The evidence was collected and recorded in the early 1920s by A.B. Welch (1874–1945), an Army officer who retired as a colonel. He had a lifelong interest in the Indians of the Northern Plains, talked to Native Americans whenever he found a chance, took notes, and wrote finished reports of what he had been told. His family has established a website where much of this material can be found:


The evidence itself is the testimony of Bulls Eye (1865–1928), who identified himself to then-captain Welch as the grandson of Sacagawea and who was present when she was mortally wounded (and subsequently raised by Cedar Woman, his mother’s sister, also a daughter of Sacagawea). His account is filled with previously unknown details—the names of Sacagawea’s father, mother, and brother, for example—which are easily confirmed.

Next comes the search for additional, still unrecognized evidence of what happened to Sacagawea during the missing years, from the end of the Lewis and Clark expedition in 1806 to her death in 1869. First to turn up has been an account of a buffalo hunt in the late 1860s in which Sacagawea—Bird Woman—was one of six wives in a group of twelve people. The story was collected by the ethnographer Gilbert Wilson (1868–1930) from the Hidatsa Buffalo Bird Woman (1839–1932). One of the six men on the hunt was named Scar—not the Hidatsa named Wounded Face, as I originally thought, but more likely a Sioux from the Standing Rock reservation, born in 1835, also named Wounded Face. But two other hunters on that trip were Long Bear and High Backbone, both nephews of Sacagawea’s. A third was Crow Flies High, a Hidatsa chief who in 1870 led a breakaway group upriver from Like-a-Fishhook village to Fort Buford. Long Bear went along and twenty years later succeeded Crow Flies High as chief. Still later, Long Bear passed on the chieftainship to Bulls Eye.

Gilbert Wilson and Buffalo Bird Woman are known historical figures, not easily dismissed. Buffalo Bird Woman’s claim that Sacagawea was on that hunt, backing up Bulls Eye’s report that she was still alive in the 1860s, are bald facts of the sort that won’t go away. At some point Lewis and Clark historians will have to accept or refute them.

As a journalist who came to history through your writing and research, what do you think the responsibility of the historian—or the teller of history—is? Did you have any kind of “formal” study as a historian, or do you approach it more forensically, as a journalist?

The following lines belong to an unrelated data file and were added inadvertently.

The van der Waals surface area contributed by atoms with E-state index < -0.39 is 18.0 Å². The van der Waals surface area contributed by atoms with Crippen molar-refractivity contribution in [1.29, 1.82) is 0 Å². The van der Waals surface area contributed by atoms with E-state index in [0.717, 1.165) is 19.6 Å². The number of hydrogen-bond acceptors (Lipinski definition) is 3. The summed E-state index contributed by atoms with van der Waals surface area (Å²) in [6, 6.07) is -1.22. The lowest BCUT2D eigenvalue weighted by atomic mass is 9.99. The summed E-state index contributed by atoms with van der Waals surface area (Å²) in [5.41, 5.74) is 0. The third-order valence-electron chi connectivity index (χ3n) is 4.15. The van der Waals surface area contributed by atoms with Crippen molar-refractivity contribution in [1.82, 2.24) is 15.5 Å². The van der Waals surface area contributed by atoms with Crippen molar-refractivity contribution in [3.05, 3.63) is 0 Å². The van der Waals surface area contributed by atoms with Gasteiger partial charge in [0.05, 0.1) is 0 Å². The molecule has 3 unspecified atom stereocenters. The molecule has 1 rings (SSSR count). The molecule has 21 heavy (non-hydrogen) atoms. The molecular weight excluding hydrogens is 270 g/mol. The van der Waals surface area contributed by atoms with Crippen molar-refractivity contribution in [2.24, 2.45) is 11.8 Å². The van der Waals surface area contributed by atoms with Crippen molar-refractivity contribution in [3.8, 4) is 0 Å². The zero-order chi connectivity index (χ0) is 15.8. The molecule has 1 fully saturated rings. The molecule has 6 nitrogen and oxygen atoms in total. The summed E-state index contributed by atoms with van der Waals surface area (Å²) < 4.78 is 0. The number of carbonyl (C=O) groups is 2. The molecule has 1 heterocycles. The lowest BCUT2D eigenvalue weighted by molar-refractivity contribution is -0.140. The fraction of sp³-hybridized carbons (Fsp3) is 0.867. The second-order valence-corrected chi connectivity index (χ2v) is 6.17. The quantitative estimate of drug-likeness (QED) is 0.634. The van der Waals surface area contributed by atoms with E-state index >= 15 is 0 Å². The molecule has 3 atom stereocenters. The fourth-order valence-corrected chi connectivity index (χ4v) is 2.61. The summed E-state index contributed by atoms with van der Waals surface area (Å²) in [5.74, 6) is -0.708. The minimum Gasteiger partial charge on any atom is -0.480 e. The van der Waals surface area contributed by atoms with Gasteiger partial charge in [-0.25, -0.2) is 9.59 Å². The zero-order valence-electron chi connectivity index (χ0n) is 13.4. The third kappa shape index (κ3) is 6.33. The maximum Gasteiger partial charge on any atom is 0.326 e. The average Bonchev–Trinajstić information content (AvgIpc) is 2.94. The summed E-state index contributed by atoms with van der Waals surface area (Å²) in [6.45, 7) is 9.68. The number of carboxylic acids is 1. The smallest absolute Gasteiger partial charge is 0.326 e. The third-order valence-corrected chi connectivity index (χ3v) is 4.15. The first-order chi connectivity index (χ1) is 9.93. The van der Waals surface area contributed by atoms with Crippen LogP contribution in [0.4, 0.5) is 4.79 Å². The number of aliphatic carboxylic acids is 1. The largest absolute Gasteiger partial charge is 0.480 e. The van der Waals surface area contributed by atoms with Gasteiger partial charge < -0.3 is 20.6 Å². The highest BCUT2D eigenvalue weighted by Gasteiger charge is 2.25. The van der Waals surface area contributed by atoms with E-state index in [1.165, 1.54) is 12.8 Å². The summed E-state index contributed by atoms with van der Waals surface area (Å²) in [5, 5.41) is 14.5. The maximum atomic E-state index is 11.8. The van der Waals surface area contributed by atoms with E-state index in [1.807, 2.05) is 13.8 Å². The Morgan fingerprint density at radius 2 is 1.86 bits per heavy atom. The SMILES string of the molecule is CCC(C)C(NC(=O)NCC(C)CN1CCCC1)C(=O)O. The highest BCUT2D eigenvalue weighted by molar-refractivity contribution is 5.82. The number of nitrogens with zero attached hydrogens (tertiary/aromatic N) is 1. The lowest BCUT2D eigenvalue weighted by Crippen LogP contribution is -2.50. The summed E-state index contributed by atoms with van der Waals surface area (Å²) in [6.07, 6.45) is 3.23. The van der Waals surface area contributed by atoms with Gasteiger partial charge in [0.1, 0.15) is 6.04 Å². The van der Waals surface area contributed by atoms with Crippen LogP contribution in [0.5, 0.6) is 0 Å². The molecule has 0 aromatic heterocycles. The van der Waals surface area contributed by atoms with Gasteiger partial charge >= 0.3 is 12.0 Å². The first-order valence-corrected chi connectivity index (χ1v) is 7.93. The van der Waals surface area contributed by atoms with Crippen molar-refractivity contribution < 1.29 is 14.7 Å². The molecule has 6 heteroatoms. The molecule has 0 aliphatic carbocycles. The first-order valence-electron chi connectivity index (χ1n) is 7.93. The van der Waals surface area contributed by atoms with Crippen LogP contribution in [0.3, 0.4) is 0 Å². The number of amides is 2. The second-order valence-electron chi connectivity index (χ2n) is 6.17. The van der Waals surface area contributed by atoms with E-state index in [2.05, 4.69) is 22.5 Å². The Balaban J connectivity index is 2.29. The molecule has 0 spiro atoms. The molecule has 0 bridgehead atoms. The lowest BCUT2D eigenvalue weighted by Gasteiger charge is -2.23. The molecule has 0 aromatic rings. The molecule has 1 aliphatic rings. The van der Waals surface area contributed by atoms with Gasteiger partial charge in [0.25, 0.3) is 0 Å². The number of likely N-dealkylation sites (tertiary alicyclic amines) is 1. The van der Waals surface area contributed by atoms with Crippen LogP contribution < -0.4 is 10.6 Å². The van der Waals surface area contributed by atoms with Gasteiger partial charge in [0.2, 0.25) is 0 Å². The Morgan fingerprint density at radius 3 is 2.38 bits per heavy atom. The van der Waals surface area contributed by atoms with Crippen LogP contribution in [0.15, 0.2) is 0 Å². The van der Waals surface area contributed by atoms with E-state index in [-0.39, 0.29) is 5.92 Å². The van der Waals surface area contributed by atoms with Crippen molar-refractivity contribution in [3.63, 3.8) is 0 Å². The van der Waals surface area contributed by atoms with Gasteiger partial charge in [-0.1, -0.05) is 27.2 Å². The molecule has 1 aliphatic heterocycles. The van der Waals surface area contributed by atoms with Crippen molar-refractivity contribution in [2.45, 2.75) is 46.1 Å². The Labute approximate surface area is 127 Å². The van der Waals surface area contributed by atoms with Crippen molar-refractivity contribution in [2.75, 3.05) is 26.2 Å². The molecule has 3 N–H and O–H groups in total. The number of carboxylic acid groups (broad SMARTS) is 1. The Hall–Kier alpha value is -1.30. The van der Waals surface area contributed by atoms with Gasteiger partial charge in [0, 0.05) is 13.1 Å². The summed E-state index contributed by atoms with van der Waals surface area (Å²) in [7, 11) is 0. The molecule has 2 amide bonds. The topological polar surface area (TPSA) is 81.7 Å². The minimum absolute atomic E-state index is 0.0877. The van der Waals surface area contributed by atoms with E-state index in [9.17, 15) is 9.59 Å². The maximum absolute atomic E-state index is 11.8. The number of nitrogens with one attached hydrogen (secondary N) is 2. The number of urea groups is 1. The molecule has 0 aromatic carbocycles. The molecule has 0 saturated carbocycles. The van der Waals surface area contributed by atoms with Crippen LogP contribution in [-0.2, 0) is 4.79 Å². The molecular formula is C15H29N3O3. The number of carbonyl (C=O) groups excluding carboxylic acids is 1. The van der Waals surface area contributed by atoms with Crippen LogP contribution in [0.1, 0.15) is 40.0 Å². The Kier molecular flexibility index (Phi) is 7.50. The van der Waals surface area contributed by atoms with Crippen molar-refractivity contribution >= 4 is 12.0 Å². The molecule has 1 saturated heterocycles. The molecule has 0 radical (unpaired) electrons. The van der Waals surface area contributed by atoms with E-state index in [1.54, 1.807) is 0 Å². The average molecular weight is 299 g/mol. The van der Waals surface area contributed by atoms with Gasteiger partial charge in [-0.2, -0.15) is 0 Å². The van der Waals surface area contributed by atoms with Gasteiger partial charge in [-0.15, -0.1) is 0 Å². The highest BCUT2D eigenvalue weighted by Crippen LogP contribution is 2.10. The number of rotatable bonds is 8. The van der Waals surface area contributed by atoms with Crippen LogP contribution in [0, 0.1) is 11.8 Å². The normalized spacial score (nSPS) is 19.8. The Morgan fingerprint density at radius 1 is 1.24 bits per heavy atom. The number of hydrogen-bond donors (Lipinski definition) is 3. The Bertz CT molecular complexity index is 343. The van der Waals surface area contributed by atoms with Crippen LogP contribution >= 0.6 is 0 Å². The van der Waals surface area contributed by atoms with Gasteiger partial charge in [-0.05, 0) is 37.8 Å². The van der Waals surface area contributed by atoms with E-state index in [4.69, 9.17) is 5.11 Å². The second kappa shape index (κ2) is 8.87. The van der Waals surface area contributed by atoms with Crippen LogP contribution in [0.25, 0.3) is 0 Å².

I studied history in college but quickly learned that it was narrative I liked and wanted to write, especially of events that people hoped to disguise, conceal, or deny entirely. As a street reporter in the late 1960s I received a graduate course in the importance of getting details right—not just the spelling of names, but knowing what started first: kids throwing rocks or police firing tear gas canisters.

Your major professional focus has been national security reporting. When did you first become interested in American Indian history, works of which dot your bibliography?

My interest in Indians goes back to childhood. When I was twelve I read Mari Sandoz’s book Cheyenne Autumn, and a couple years later I wrote a forty-page biography of Geronimo. As a journalist in my late twenties and thirties I followed the news from one subject to another—anti-war radicalism came first, then the history of the CIA, followed by nuclear weapons, which I soon learned were wired up in a sort of doom spiral. Two decades of thinking about that were enough. In 1993 my brother and I visited the Little Bighorn battlefield where I spotted a book on the killing of Crazy Horse in the shop at the visitor center. I’ve always been interested in things that are hard to find out, and I began to read into the subject as I’d done years earlier to find out about American efforts to assassinate Fidel Castro in the 1960s.

What are you reading right now?

For the last six months I’ve been reading a five-foot shelf of books on Lewis and Clark and the Upper Missouri tribes. Once you get started on a program of that sort it’s hard to stop. But I like a change. My last detour was through Simon Nowell-Smith’s book about Henry James, The Legend of the Master, and next in line will be Antonio Scurati’s M, a fat novel about Mussolini.